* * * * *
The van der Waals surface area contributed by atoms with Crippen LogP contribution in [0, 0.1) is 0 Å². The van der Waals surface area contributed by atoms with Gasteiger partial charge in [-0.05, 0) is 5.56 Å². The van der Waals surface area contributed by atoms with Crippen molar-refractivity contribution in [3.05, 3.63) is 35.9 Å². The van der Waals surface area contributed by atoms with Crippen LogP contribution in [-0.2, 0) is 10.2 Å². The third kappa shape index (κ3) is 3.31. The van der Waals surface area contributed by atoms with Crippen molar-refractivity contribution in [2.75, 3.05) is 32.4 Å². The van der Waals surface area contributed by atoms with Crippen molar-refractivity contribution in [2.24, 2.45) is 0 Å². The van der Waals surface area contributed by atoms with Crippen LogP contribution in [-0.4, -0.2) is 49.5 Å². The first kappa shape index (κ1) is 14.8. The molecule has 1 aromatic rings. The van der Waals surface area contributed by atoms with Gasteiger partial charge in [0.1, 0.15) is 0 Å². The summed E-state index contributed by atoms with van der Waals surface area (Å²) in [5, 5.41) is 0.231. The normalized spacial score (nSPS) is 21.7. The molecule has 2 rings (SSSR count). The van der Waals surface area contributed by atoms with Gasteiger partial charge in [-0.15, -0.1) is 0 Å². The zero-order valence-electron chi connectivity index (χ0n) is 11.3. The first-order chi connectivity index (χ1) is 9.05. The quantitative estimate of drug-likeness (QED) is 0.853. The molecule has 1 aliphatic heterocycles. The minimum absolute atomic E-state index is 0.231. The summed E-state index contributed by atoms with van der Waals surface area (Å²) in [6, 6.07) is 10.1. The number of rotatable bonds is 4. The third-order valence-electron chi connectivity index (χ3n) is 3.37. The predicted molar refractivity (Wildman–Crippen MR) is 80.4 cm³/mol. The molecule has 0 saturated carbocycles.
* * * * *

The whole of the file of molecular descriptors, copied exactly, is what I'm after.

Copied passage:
The van der Waals surface area contributed by atoms with Crippen LogP contribution in [0, 0.1) is 0 Å². The van der Waals surface area contributed by atoms with Gasteiger partial charge in [-0.05, 0) is 5.56 Å². The van der Waals surface area contributed by atoms with Crippen molar-refractivity contribution in [3.05, 3.63) is 35.9 Å². The van der Waals surface area contributed by atoms with Crippen LogP contribution in [-0.2, 0) is 10.2 Å². The third kappa shape index (κ3) is 3.31. The van der Waals surface area contributed by atoms with Crippen molar-refractivity contribution in [2.75, 3.05) is 32.4 Å². The van der Waals surface area contributed by atoms with Crippen molar-refractivity contribution in [2.24, 2.45) is 0 Å². The van der Waals surface area contributed by atoms with Crippen LogP contribution in [-0.4, -0.2) is 49.5 Å². The first kappa shape index (κ1) is 14.8. The molecule has 1 aromatic rings. The van der Waals surface area contributed by atoms with Gasteiger partial charge in [0.1, 0.15) is 0 Å². The summed E-state index contributed by atoms with van der Waals surface area (Å²) in [5, 5.41) is 0.231. The normalized spacial score (nSPS) is 21.7. The molecule has 2 rings (SSSR count). The van der Waals surface area contributed by atoms with Gasteiger partial charge in [-0.15, -0.1) is 0 Å². The zero-order valence-electron chi connectivity index (χ0n) is 11.3. The first-order chi connectivity index (χ1) is 9.05. The quantitative estimate of drug-likeness (QED) is 0.853. The molecule has 1 aliphatic heterocycles. The minimum absolute atomic E-state index is 0.231. The summed E-state index contributed by atoms with van der Waals surface area (Å²) in [6, 6.07) is 10.1. The number of rotatable bonds is 4. The third-order valence-electron chi connectivity index (χ3n) is 3.37. The predicted molar refractivity (Wildman–Crippen MR) is 80.4 cm³/mol. The molecule has 0 saturated carbocycles.